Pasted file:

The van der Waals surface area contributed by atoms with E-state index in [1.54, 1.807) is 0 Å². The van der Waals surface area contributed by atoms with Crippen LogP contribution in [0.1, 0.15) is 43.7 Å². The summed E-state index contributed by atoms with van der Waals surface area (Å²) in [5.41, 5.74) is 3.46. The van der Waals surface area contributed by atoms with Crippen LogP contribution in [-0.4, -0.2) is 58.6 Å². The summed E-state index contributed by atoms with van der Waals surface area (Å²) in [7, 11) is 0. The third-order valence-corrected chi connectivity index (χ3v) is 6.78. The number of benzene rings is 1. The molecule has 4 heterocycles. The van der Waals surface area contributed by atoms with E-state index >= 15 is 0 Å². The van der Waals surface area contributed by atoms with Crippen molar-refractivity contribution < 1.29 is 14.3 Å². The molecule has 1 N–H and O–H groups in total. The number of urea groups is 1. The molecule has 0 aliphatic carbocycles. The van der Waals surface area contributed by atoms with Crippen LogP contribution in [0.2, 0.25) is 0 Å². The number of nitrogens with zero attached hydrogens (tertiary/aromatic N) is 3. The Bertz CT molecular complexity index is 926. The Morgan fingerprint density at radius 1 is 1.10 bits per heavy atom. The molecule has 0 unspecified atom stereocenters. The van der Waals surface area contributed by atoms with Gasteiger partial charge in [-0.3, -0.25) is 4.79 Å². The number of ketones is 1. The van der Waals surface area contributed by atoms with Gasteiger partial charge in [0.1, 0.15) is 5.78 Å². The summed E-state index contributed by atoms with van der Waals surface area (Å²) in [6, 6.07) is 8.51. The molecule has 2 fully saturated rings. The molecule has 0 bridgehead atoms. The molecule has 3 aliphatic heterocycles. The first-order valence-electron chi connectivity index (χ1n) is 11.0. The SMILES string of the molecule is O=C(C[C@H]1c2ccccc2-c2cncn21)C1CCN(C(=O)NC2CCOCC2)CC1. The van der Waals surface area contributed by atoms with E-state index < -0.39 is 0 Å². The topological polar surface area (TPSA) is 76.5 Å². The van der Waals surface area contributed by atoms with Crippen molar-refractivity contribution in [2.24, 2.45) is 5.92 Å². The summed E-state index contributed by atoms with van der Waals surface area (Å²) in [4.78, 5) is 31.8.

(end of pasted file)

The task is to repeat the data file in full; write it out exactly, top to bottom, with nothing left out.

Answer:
The van der Waals surface area contributed by atoms with E-state index in [1.54, 1.807) is 0 Å². The van der Waals surface area contributed by atoms with Crippen LogP contribution in [0.1, 0.15) is 43.7 Å². The summed E-state index contributed by atoms with van der Waals surface area (Å²) in [5.41, 5.74) is 3.46. The van der Waals surface area contributed by atoms with Crippen LogP contribution in [-0.4, -0.2) is 58.6 Å². The summed E-state index contributed by atoms with van der Waals surface area (Å²) in [7, 11) is 0. The third-order valence-corrected chi connectivity index (χ3v) is 6.78. The number of benzene rings is 1. The molecule has 4 heterocycles. The van der Waals surface area contributed by atoms with E-state index >= 15 is 0 Å². The van der Waals surface area contributed by atoms with Crippen molar-refractivity contribution < 1.29 is 14.3 Å². The molecule has 1 N–H and O–H groups in total. The number of urea groups is 1. The molecule has 0 aliphatic carbocycles. The van der Waals surface area contributed by atoms with Crippen LogP contribution in [0.2, 0.25) is 0 Å². The number of nitrogens with zero attached hydrogens (tertiary/aromatic N) is 3. The Bertz CT molecular complexity index is 926. The Morgan fingerprint density at radius 1 is 1.10 bits per heavy atom. The molecule has 0 unspecified atom stereocenters. The van der Waals surface area contributed by atoms with Gasteiger partial charge in [-0.3, -0.25) is 4.79 Å². The number of ketones is 1. The van der Waals surface area contributed by atoms with Gasteiger partial charge in [0.1, 0.15) is 5.78 Å². The summed E-state index contributed by atoms with van der Waals surface area (Å²) in [6, 6.07) is 8.51. The molecule has 2 fully saturated rings. The molecule has 0 bridgehead atoms. The molecule has 3 aliphatic heterocycles. The first-order valence-electron chi connectivity index (χ1n) is 11.0. The SMILES string of the molecule is O=C(C[C@H]1c2ccccc2-c2cncn21)C1CCN(C(=O)NC2CCOCC2)CC1. The van der Waals surface area contributed by atoms with E-state index < -0.39 is 0 Å². The topological polar surface area (TPSA) is 76.5 Å². The van der Waals surface area contributed by atoms with Crippen molar-refractivity contribution in [2.24, 2.45) is 5.92 Å². The summed E-state index contributed by atoms with van der Waals surface area (Å²) in [4.78, 5) is 31.8.